Joc Pederson had quite a whirlwind season for the Dodgers in 2017. After being demoted to the minors, he fought his way back and made a significant post-season impact.
Joc Pederson ended his 2017 season on a high note in the World Series, but he almost became an afterthought due to a mediocre regular season. The Dodgers had high hopes for Joc this season due to the improvements he made in 2016. Last year after an up and down rookie season, Joc improved his OPS by almost 100 points and saw his average and on-base percentage rise.
After those improvements were made in 2016, the Dodgers expected Joc to take another step forward this year, but that was certainly not the case. This year, Pederson never seemed to find his groove, and it seemed as though he was continually changing his batting stance. Whether it was crouching down more in his batting stance, rocking his bat less, or minimizing his front foot leg kick, Joc seemed to keep tinkering his stances, and it led to a miserable season.
Overal for the 2017 regular season campaign, Joc hit .212 with a .738 OPS while blasting eleven home runs in 273 at-bats. After the Dodgers acquired Curtis Granderson in August, the Dodgers demoted Joc to Triple-A Oklahoma City. Joc continued to struggle in the minors and it appeared his status with the Dodgers was rapidly fading. Not only was Joc’s offense slumping but according to the defensive runs saved stat, Joc had a -12 DRS rating. It became clear that Joc could no longer get to balls he did as a rookie in center field for whatever reason.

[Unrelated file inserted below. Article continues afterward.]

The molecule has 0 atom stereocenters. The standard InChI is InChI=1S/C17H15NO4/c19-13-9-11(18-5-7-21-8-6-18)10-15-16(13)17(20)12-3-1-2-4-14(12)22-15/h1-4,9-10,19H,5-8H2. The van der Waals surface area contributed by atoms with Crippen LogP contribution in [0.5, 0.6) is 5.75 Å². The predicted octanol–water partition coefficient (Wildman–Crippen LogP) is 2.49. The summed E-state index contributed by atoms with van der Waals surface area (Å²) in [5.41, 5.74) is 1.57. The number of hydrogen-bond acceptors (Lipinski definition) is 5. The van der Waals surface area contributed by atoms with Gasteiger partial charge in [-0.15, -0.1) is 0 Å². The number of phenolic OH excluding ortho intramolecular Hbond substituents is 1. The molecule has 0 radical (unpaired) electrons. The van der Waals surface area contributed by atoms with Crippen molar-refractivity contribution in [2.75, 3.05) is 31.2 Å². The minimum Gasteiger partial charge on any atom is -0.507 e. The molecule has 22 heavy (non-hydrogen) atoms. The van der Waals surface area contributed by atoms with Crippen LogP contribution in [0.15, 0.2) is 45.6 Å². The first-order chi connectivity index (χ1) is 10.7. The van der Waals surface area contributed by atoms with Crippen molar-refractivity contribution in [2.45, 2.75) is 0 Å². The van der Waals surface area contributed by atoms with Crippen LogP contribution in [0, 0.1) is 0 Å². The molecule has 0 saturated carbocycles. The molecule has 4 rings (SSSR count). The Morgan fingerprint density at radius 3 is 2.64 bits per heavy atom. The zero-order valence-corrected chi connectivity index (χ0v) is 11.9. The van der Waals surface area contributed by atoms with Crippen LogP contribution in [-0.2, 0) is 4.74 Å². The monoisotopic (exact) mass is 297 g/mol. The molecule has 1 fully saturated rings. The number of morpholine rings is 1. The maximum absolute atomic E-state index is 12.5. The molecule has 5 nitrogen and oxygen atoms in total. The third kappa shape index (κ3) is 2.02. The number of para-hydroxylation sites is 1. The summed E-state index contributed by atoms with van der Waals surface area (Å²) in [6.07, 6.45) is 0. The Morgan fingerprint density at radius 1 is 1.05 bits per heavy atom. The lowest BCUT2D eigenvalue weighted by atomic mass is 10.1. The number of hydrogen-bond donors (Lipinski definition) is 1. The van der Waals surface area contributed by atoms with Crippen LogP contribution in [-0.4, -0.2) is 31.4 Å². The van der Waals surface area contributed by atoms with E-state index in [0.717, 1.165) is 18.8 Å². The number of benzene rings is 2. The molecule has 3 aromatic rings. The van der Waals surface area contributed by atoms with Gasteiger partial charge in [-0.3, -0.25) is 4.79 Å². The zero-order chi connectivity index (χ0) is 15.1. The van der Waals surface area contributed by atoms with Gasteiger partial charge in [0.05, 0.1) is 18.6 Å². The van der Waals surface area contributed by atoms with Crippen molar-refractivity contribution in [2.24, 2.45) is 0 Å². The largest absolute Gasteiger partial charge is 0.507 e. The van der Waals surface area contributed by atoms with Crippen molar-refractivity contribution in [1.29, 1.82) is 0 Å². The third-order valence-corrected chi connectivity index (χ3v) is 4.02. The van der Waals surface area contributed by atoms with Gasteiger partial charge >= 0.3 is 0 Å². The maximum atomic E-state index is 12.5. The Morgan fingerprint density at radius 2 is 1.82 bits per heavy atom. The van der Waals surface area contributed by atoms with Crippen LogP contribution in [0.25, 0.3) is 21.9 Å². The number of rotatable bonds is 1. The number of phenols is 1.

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To be honest, I am not sure why the Dodgers put Joc Pederson on the post-season roster, but it was a good thing the Dodgers did. After Granderson continued to slump, the Dodgers made the call to put Joc on the NLCS and World Series roster. In the World Series Joc was one of the Dodgers most productive players. He hit .333 with three home runs and five runs batted in, in the World Series. Whatever the reason was, Joc shined on the game’s biggest stage.
There is a good chance that Pederson’s World Series performance earned him another shot on the 2018 roster. If Joc had gone away quietly this season, then it would not have surprised me if the Dodgers started him in Triple-A next year. Given the Dodgers outfield depth with highly regarded prospect Alex Verdugo, and the return of Andrew Toles, Joc might have been lost in the mix had he not had a big World Series. For now, anyways, he saved his Dodger career and is going to compete for the starting left field job in spring training. Barring a big trade or free agent signing, Joc should be considered the favorite to start in left field next season against right-handed starting pitchers.
My favorite part of Joc’s season was his World Series performance. When Joc first came up, he was my favorite player, so I enjoyed seeing him rise to the occasion in the World Series. Whether it was playing with nothing to lose or just the fact that the adrenaline of playing in the World Series amped him up, it was clear that Joc was a different player in the World Series. Not only was his performance stellar, but seeing Joc once again play with a lot of emotion and joy was a pleasant sight to see.
Although Joc had a very good World Series performance, his grade for the season as a whole is a D. With his defense continuing to get worse, and his offense struggling throughout the majority of the regular season, it was not a good season at all for Joc. The only thing keeping his season from being a total failure was his strong World Series showing. The Dodgers need to hope that Joc has a bounceback year like Yasiel Puig did this season after he was demoted to the minors last year. 2018 will likely be the last shot Joc will get to earn a starting spot with the outfield prospects the Dodgers have coming through the farm system.